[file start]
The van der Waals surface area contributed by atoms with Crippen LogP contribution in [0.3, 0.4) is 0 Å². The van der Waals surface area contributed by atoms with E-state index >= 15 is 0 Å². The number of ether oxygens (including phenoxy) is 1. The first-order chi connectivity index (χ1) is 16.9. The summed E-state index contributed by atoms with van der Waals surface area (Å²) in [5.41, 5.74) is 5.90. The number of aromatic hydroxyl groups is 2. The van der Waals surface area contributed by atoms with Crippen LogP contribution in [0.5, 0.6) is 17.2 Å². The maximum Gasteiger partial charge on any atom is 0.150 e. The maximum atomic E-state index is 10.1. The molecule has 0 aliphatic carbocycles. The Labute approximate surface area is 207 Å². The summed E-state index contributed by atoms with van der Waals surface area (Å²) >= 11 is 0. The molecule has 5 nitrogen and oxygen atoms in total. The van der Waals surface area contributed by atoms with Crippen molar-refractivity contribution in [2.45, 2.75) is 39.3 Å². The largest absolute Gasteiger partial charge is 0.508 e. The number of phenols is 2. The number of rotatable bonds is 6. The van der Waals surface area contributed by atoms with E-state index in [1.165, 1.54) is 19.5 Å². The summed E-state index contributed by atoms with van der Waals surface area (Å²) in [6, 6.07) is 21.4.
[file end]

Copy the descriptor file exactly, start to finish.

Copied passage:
The van der Waals surface area contributed by atoms with Crippen LogP contribution in [0.3, 0.4) is 0 Å². The van der Waals surface area contributed by atoms with E-state index >= 15 is 0 Å². The number of ether oxygens (including phenoxy) is 1. The first-order chi connectivity index (χ1) is 16.9. The summed E-state index contributed by atoms with van der Waals surface area (Å²) in [5.41, 5.74) is 5.90. The number of aromatic hydroxyl groups is 2. The van der Waals surface area contributed by atoms with Crippen LogP contribution in [0.5, 0.6) is 17.2 Å². The maximum Gasteiger partial charge on any atom is 0.150 e. The maximum atomic E-state index is 10.1. The molecule has 0 aliphatic carbocycles. The Labute approximate surface area is 207 Å². The summed E-state index contributed by atoms with van der Waals surface area (Å²) >= 11 is 0. The molecule has 5 nitrogen and oxygen atoms in total. The van der Waals surface area contributed by atoms with Crippen molar-refractivity contribution in [2.45, 2.75) is 39.3 Å². The largest absolute Gasteiger partial charge is 0.508 e. The number of phenols is 2. The number of rotatable bonds is 6. The van der Waals surface area contributed by atoms with E-state index in [1.165, 1.54) is 19.5 Å². The summed E-state index contributed by atoms with van der Waals surface area (Å²) in [6, 6.07) is 21.4.